The Ethics Commission has dismissed the complaint against former Police Commission Chairman Roger McGovern, seemingly ending a five-month saga that began with a simple traffic incident and eventually escalated to an arrest warrant and McGovern’s resignation from the Police Commission.

In a letter to McGovern this morning, Ethics Commission Chairman Thomas Lee stated that the complaint was being dismissed “due to your removing yourself from the Trumbull Police Commission following a finding of probable cause at an earlier date.”

The Ethics Commission determined that there was little to be gained by holding a public hearing on the allegations against McGovern, Lee said.

“If you were found to have breached the Code of Ethics, the only sanction remaining would have been a letter of reprimand, hardly fit for the breaches for which probable cause was found,” Lee wrote. “Your actions were already investigated by the Trumbull Police Department, which referred the matter, by way of an arrest warrant request, to the State's Attorney’s Office, which was rejected. Further, the power of the Ethics Commission to remove you from office has been negated by your self-removal from office. Consequently, the Commission voted to dismiss the pending charges.”

The complaint against McGovern dates back to an Aug. 19 traffic incident when Bernardino Nieva, an employee at the Stop & Shop on Quality Street in Trumbull, was headed to work on his bicycle on Route 111 at 7:54 a.m. and attempted to turn right onto Blackhouse Road. Nieva said he fumbled with the brake handle on his bike, which caused him to swing wide on the turn. He then struck the driver’s side rear door of McGovern’s vehicle, which was stopped at the intersection, causing minor damage. McGovern was not injured and Nieva sustained a small scrape on his left elbow. The report from the incident indicates Nieva was at fault, but he was not issued a ticket or warning from the responding officer.

In his sworn statement on the incident, Nieva told Trumbull police that he and McGovern had waited for police to arrive so McGovern could get an official report for his insurance.

About a week later, Nieva said, he was on his way to work again when McGovern drove past him, then made a U-turn and pulled into a driveway two houses down from where Nieva lives, blocking Nieva’s bike with his car. McGovern and two other men got out and “surrounded” Nieva, and McGovern asked for $2,600 to cover the repairs to his car. Nieva said he worked at Stop & Shop and didn’t have that kind of money and McGovern replied that he was not going to use his insurance because he would be “kicked off” his policy. McGovern then said he would go to see Nieva at work to talk about it more, according to the report.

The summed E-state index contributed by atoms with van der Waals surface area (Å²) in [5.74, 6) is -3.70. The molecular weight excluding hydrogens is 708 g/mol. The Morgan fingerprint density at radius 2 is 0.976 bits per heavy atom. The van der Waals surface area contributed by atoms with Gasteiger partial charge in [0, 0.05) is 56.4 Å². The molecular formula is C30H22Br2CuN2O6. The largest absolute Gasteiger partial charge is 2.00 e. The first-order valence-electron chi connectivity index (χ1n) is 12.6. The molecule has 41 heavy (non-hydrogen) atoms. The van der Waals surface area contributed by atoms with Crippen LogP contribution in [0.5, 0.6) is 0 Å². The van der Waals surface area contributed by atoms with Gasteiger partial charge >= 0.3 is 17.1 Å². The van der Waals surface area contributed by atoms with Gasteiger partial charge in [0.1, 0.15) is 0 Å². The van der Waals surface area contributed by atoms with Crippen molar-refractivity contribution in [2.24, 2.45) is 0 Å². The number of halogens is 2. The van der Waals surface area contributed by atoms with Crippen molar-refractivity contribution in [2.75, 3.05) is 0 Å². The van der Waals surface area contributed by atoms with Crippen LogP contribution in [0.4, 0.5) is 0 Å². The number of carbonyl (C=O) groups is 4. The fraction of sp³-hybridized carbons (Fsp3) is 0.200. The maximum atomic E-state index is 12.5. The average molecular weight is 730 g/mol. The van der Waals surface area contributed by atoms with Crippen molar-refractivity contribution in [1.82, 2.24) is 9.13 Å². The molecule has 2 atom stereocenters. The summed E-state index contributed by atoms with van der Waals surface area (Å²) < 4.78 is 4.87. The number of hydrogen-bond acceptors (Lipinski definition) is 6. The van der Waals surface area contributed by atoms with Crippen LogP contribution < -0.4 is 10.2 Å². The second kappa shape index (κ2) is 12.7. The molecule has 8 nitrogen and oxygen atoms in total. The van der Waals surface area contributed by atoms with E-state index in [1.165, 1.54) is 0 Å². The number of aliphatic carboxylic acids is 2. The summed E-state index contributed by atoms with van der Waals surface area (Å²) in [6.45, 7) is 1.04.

When McGovern went to Stop & Shop later that day he told Nieva to borrow the money or get a credit card advance, Nieva said. When Nieva again stated he did not have the money to pay him, McGovern told him to talk to his family and “figure something out.”

It was during this conversation that Nieva said McGovern showed him a badge and said he was a law enforcement official. For his role as a member of the Police Commission, the town issued McGovern a badge.

A week later McGovern went to the store looking for Nieva, who was not working at the time, and allegedly demanded Nieva’s work schedule, which the store manager refused to provide. The manager advised Nieva to call the police if McGovern contacted him again, according to the report. When McGovern returned to the store Sept. 9, Nieva told him he was going to call the police, and McGovern allegedly replied, “I am the police” and left.

Nieva reported the series of incidents to Trumbull police Sept. 9 and the department conducted a three-week investigation that included interviews and an examination of surveillance video from the store. At the conclusion of his report, Sgt. Michael Pires stated his intention to seek an arrest warrant.

Pires further noted that McGovern had not replied to his request for a statement, though he did deny showing his badge in a phone conversation with Chief Michael Lombardo.